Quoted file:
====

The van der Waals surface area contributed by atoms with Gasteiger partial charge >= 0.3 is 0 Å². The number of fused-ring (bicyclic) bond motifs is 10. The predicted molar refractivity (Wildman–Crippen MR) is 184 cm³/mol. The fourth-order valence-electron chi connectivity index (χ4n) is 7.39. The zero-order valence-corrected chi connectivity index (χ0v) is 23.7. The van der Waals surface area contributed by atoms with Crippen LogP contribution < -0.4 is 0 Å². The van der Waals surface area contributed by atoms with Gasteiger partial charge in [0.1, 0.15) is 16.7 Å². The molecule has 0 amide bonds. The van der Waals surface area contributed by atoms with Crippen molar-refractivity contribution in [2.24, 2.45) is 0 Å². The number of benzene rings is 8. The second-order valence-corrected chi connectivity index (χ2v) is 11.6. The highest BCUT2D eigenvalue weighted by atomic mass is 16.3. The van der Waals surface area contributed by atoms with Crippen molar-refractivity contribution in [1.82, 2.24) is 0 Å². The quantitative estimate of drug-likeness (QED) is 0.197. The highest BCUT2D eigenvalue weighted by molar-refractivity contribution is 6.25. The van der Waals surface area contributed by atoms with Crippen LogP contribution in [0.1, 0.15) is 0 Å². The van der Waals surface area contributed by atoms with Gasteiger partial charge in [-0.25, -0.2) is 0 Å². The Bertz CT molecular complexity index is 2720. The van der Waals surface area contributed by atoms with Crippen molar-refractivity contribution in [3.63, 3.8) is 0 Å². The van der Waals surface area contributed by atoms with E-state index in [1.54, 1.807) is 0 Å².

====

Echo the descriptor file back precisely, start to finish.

The van der Waals surface area contributed by atoms with Gasteiger partial charge >= 0.3 is 0 Å². The number of fused-ring (bicyclic) bond motifs is 10. The predicted molar refractivity (Wildman–Crippen MR) is 184 cm³/mol. The fourth-order valence-electron chi connectivity index (χ4n) is 7.39. The zero-order valence-corrected chi connectivity index (χ0v) is 23.7. The van der Waals surface area contributed by atoms with Crippen LogP contribution < -0.4 is 0 Å². The van der Waals surface area contributed by atoms with Gasteiger partial charge in [0.1, 0.15) is 16.7 Å². The molecule has 0 amide bonds. The van der Waals surface area contributed by atoms with Crippen molar-refractivity contribution in [2.24, 2.45) is 0 Å². The number of benzene rings is 8. The second-order valence-corrected chi connectivity index (χ2v) is 11.6. The highest BCUT2D eigenvalue weighted by atomic mass is 16.3. The van der Waals surface area contributed by atoms with Crippen molar-refractivity contribution in [1.82, 2.24) is 0 Å². The quantitative estimate of drug-likeness (QED) is 0.197. The highest BCUT2D eigenvalue weighted by molar-refractivity contribution is 6.25. The van der Waals surface area contributed by atoms with Crippen LogP contribution in [0.1, 0.15) is 0 Å². The van der Waals surface area contributed by atoms with Gasteiger partial charge in [-0.25, -0.2) is 0 Å². The Bertz CT molecular complexity index is 2720. The van der Waals surface area contributed by atoms with Crippen molar-refractivity contribution in [3.63, 3.8) is 0 Å². The van der Waals surface area contributed by atoms with E-state index in [1.54, 1.807) is 0 Å².